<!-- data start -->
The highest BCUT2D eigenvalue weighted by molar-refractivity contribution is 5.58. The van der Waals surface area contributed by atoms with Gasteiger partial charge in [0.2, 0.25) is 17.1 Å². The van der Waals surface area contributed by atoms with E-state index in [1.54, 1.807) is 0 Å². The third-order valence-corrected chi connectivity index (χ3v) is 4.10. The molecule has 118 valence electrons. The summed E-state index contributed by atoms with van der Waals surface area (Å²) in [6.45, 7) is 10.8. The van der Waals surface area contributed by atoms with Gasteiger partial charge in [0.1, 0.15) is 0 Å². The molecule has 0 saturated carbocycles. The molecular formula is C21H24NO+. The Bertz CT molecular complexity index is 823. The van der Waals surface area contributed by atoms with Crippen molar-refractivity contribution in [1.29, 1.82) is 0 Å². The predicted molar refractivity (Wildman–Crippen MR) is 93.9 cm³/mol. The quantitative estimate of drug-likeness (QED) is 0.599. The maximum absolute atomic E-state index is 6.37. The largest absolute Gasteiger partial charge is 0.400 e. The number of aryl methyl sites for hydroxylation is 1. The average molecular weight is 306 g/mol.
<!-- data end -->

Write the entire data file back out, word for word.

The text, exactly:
The highest BCUT2D eigenvalue weighted by molar-refractivity contribution is 5.58. The van der Waals surface area contributed by atoms with Gasteiger partial charge in [0.2, 0.25) is 17.1 Å². The van der Waals surface area contributed by atoms with E-state index in [1.54, 1.807) is 0 Å². The third-order valence-corrected chi connectivity index (χ3v) is 4.10. The molecule has 118 valence electrons. The summed E-state index contributed by atoms with van der Waals surface area (Å²) in [6.45, 7) is 10.8. The van der Waals surface area contributed by atoms with Gasteiger partial charge in [0.1, 0.15) is 0 Å². The molecule has 0 saturated carbocycles. The molecular formula is C21H24NO+. The Bertz CT molecular complexity index is 823. The van der Waals surface area contributed by atoms with Crippen molar-refractivity contribution in [1.29, 1.82) is 0 Å². The predicted molar refractivity (Wildman–Crippen MR) is 93.9 cm³/mol. The quantitative estimate of drug-likeness (QED) is 0.599. The maximum absolute atomic E-state index is 6.37. The largest absolute Gasteiger partial charge is 0.400 e. The number of aryl methyl sites for hydroxylation is 1. The average molecular weight is 306 g/mol.